The federal estate tax—also known as the “death tax”— is destructive to entrepreneurship, job creation and economic growth. In many instances, heirs must sell family businesses, farms and ranches, just to pay this unfair double tax. The death tax is so problematic from a policy perspective that many states have repealed their state-level death taxes in recent years, with Delaware becoming the most recent during the 2017 legislative session. Only 17 states still levy the tax.
Despite this whirlwind of economic havoc—including egregious compliance costs and administrative costs—the death tax generates only a minimal amount of revenue for the federal government. In 2016, estate and gift taxes generated just $21.4 billion of the $3.27 trillion of federal revenue, less than 66 cents of every $100.
A plethora of academic analysis corroborates painful anecdotes in identifying the death tax as destructive to job opportunity and expansion, especially to family farmers and entrepreneurs. The ensuing tax bill after losing a loved one imposes a severe hardship on many family businesses and family farming operations. Often, family members are forced to partially or completely liquidate these businesses which may have taken generations to build. In addition to the calamity on these families, state and local governments are often deprived of an important ongoing source of revenue from these businesses—all in order to pad the federal coffers by a fraction of one percent. State and local primary and secondary education centers – along with churches and numerous other charitable activities – would greatly benefit from the increased employment and continued family business leadership provided by these stunted firms.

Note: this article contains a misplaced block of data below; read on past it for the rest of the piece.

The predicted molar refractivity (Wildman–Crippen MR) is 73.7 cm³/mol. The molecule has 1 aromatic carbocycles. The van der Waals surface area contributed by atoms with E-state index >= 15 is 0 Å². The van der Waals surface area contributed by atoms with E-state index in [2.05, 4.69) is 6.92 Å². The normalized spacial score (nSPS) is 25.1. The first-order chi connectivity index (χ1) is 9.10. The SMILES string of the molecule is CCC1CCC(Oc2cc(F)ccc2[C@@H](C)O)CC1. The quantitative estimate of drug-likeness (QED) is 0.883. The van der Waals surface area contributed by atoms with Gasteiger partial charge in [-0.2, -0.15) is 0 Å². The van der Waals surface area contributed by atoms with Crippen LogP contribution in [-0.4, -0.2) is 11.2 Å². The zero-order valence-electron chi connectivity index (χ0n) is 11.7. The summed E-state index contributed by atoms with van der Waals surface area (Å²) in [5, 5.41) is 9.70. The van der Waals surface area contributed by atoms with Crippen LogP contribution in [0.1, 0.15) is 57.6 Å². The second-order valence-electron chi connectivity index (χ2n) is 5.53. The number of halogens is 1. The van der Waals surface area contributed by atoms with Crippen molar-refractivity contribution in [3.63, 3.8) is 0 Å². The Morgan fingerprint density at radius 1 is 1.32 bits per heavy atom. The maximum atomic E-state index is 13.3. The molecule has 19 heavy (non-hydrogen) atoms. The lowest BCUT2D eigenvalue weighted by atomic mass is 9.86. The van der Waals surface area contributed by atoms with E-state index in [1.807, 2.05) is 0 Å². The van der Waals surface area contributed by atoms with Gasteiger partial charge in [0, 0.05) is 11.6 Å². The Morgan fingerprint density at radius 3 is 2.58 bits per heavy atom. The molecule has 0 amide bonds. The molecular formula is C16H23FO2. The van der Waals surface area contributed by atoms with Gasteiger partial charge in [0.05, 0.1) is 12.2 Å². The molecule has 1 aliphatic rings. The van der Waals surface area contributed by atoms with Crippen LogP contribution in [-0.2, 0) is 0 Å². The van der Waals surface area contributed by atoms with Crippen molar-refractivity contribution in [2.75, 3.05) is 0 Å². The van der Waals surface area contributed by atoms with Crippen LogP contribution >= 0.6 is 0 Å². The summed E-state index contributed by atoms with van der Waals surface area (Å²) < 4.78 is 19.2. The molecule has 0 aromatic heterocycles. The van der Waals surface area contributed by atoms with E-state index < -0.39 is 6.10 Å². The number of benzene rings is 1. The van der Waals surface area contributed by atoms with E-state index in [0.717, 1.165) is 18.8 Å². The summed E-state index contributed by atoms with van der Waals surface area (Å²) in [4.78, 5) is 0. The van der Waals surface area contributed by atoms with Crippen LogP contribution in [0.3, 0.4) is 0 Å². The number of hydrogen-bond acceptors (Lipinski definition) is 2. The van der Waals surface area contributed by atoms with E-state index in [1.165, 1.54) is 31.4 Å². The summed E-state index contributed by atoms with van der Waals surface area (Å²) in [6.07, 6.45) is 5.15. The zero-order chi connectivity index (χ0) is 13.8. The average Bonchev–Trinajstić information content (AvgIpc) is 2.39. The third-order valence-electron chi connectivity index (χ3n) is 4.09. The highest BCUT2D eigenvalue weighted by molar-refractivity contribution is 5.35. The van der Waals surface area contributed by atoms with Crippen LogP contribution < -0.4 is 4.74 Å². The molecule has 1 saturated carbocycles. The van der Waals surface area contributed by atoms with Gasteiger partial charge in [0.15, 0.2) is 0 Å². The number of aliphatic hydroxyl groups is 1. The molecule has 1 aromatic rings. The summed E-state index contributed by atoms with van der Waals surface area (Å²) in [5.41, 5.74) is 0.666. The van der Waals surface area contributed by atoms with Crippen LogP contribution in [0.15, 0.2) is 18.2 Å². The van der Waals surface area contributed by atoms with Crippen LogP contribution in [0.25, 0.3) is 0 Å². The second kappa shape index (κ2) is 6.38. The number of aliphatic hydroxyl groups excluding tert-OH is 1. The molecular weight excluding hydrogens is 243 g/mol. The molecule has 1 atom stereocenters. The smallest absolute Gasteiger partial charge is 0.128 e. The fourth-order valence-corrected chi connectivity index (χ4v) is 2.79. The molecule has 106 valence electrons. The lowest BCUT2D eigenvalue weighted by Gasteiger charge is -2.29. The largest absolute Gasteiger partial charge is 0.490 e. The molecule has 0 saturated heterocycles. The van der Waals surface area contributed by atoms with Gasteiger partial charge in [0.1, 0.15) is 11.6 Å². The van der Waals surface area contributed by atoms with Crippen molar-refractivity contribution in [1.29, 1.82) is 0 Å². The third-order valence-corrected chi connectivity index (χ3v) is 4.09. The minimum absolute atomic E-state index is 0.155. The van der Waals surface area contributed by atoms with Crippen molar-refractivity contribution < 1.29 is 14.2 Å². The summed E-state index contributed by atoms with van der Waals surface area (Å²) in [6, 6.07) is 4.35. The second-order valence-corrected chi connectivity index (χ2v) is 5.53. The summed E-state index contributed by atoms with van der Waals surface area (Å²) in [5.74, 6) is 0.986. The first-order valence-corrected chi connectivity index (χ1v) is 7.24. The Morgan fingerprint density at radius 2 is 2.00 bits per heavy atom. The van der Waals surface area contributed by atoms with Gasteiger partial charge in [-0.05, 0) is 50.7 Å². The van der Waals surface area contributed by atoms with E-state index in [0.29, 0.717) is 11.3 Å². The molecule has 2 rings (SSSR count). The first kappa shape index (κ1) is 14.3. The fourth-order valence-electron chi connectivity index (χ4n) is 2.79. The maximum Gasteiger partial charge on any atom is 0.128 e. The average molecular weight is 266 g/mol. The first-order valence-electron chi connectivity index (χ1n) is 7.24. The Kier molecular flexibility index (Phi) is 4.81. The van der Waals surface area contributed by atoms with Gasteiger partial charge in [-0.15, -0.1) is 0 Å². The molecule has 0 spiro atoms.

With these facts in mind, it’s no surprise that a strong majority of Americans consistently find the death tax to be the “most unfair” of all taxes and therefore favor total repeal of the tax.